Chapter Nine: The Waterbending Scroll


Aang is worried about having to master all the elements by the end of summer, so the Gaang stops at a lake so Katara can teach him basic waterbending. Aang masters every move Katara tries to teach him almost immediately, even one she still doesn't quite have down herself, much to her annoyance. Aang also accidentally washes away their supplies, so they have to go into town to buy replacements.

After spending nearly all their money on supplies, the Gaang browses the wares on board a pirate junk. They find a rare scroll describing several waterbending moves, but cannot come close to affording it. As they're leaving, the pirates attack them, but they escape. Back at camp, Katara reveals she stole the scroll.

She insists she took it to help Aang, but of course she wants to practice the moves herself. She struggles with a move called "the single water whip," and when Aang is able to do it on the first try, she yells at him. After she apologizes, she gives him the scroll and tells him she wants nothing more to do with it.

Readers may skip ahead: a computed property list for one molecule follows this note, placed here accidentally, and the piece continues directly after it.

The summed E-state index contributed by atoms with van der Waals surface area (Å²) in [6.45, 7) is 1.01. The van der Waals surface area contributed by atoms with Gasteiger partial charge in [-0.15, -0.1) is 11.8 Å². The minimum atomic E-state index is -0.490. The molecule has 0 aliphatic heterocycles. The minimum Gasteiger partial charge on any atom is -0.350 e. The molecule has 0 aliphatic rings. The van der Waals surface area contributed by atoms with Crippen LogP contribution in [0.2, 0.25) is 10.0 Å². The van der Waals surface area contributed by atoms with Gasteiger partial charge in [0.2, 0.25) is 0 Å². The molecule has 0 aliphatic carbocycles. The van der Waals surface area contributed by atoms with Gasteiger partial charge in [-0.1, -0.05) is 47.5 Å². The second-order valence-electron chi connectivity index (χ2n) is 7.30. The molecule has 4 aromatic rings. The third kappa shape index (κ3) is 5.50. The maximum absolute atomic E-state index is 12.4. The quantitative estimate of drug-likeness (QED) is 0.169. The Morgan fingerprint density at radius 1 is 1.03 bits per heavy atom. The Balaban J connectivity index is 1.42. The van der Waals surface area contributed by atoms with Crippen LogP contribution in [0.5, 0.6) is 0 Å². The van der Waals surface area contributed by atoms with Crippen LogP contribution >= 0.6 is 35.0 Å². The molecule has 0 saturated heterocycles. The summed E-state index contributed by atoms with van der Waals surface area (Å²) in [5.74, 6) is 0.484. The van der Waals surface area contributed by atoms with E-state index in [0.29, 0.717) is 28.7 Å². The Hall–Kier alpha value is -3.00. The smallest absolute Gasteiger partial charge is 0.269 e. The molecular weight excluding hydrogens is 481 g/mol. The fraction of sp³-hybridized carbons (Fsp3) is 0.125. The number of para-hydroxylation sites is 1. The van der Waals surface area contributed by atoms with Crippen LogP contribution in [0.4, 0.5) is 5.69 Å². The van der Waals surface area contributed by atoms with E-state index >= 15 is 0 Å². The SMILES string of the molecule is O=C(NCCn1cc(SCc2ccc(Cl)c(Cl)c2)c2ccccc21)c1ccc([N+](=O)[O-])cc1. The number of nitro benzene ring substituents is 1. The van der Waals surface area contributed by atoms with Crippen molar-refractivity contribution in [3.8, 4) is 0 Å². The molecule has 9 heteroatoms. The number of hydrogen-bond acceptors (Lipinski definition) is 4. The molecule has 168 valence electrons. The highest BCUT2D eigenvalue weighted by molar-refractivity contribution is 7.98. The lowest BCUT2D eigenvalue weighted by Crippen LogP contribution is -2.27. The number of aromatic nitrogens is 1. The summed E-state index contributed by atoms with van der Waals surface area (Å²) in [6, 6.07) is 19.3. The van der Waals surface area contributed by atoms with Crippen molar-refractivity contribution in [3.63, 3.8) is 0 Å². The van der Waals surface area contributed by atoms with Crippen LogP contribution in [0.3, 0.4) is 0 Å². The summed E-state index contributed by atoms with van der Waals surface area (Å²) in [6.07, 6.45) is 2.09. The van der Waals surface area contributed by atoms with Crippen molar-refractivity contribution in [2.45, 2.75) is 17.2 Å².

Meanwhile, Zuko and Iroh are looking for a replacement white lotus tile for Iroh's Pai Sho set in the same pirates' shop, and overhear one of them describing Aang. Zuko makes a deal with the pirates to work together; they get the scroll, he gets Aang.

That night, Katara sneaks out to practice the moves from the scroll. Zuko and the pirates hear her and capture her, and soon after catch Aang and Sokka as well. Sokka convinces the pirates that they can get much more money for the Avatar than the scroll, leading to a fight between the pirates and Zuko's crew. During the battle, the Gaang escapes on the pirates' boat, and Aang and Katara have to waterbend together to avoid a waterfall.

Later, on Appa, Katara apologizes, and Sokka reveals he grabbed the scroll in the confusion. Iroh finds his white lotus tile, and Zuko fumes.


The previous episode, in many ways, was the start of the real story of Avatar. It marks the beginning of the race against time that serves as the backdrop for the rest of the series. It is fitting, then, that "The Waterbending Scroll" is the first episode that really feels like later Avatar. There is little of depth here, but there is plenty of fun, some humor, scenery porn, some great action sequences, a dollop of character development, and a thorough subversion of a standard kids' show plot.